The relatively weak He II lines may serve as temperature indicators, whereas the stronger lines are mostly sensitive to luminosity class, similar to hydrogen lines. For temperatures between 33 and 42 kK these lines are also sensitive to gravity. Like for the hydrogen lines, effects of micro turbulence are relatively modest.

3.3 He I lines

\end{figure} Figure 4: Equivalent width predictions (in Å) for He I are plotted for dwarfs (crosses), giants (circles), supergiants (squares) and lower surface gravity supergiants (triangles). Small symbols are for a turbulent velocity of 10 km s-1, large symbols for turbulent velocity of 20 km s-1.
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Numerous He I lines are present in the near-infrared. Six of them were observed in the J band spectrum of a B0 Ia star by Wallace et al. (1997). We concentrate on the strongest lines present at $\lambda$ 1.1972 and 1.2788 $\mu$m in the J band, at $\lambda$ 1.7007 in the H band, at $\lambda$ 2.0587, 2.1126 and 2.1138 in the K band, and at $\lambda$ 3.7036 $\mu$m in the L band. The line trends are plotted in Fig. 4.

We first discuss the triplet transitions. These show a normal excitation and ionization behaviour, producing a broad peak in absorption strength near $\sim$30 kK. For higher temperatures the lines weaken, and disappear somewhere between 40 and 50 kK. Lines are weaker in lower gravity models that have $T_{\rm eff} \ga 35$ kK, a situation that is reversed at lower temperatures. The lines at $\lambda$ 1.7007, 2.1126 and 3.7036 $\mu$m are the most sensitive to gravity. For a higher microturbulent velocity the equivalent width of the He I lines increases, as expected. We note that for the lines at $\lambda$ 1.1972, 1.2788 and 3.7035 $\mu$m we do not have Stark broadening tables available, implying we underestimate the strength of these lines. The neglect of pressure broadening also explains why these lines appear more affected by a change in turbulence.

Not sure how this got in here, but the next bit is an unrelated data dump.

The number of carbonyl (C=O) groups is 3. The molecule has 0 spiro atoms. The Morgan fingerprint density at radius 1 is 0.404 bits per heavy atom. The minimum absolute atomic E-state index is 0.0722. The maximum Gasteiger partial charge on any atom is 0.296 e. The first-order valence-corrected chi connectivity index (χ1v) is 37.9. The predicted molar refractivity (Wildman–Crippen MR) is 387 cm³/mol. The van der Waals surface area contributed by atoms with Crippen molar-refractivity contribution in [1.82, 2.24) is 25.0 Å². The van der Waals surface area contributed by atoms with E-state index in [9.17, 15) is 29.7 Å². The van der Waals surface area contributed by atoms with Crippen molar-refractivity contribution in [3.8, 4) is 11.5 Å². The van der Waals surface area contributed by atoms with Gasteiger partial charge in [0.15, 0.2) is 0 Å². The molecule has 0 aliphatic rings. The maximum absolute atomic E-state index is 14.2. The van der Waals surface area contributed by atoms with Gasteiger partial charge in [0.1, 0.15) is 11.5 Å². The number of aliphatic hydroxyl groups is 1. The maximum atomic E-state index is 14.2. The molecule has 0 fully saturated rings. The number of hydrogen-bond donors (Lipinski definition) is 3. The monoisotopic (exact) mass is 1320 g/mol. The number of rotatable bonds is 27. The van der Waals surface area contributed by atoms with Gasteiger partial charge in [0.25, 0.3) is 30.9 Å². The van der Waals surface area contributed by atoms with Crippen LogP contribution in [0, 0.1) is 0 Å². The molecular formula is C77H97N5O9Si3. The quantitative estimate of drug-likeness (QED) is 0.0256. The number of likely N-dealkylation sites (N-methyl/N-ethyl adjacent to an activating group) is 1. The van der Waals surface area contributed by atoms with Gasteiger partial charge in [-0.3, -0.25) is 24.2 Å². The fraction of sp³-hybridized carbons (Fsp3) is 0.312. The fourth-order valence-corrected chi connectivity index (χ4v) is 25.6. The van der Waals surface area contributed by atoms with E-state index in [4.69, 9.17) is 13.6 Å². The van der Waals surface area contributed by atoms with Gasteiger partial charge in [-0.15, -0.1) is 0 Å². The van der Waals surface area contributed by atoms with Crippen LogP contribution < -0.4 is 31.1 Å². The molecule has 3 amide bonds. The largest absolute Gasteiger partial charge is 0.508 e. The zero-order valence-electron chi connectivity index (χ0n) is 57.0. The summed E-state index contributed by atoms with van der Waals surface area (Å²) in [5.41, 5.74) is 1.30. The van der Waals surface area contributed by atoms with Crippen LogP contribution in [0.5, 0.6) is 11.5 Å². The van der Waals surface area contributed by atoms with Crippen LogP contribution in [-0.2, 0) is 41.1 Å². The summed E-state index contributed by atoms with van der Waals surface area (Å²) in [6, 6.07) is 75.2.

The singlet lines at $\lambda$ 2.0587 and 2.1138 $\mu$m show a very different behavior as a result of a strong coupling to the strength of the ultraviolet line-blanketed continuum through the resonance transitions at 584 Å and 537 Å (see Najarro et al. 1994). The first transition reaches the upper level of the $\lambda$ 2.0587 line, the second one that of the lower level of the $\lambda$ 2.1138 line. This causes the "inverted'' behaviour of these two lines as seen in Fig. 4. The weakening of both lines at  $T_{\rm eff} \ga 35$ kK is the result of progressive ionisation. The exact location of this peak absorption strength (for He I $\lambda$ 2.0587) and peak emission strength (for He I $\lambda$ 2.1138) depends somewhat on gravity, but ranges from 38 kK for dwarfs to 33 kK for supergiants.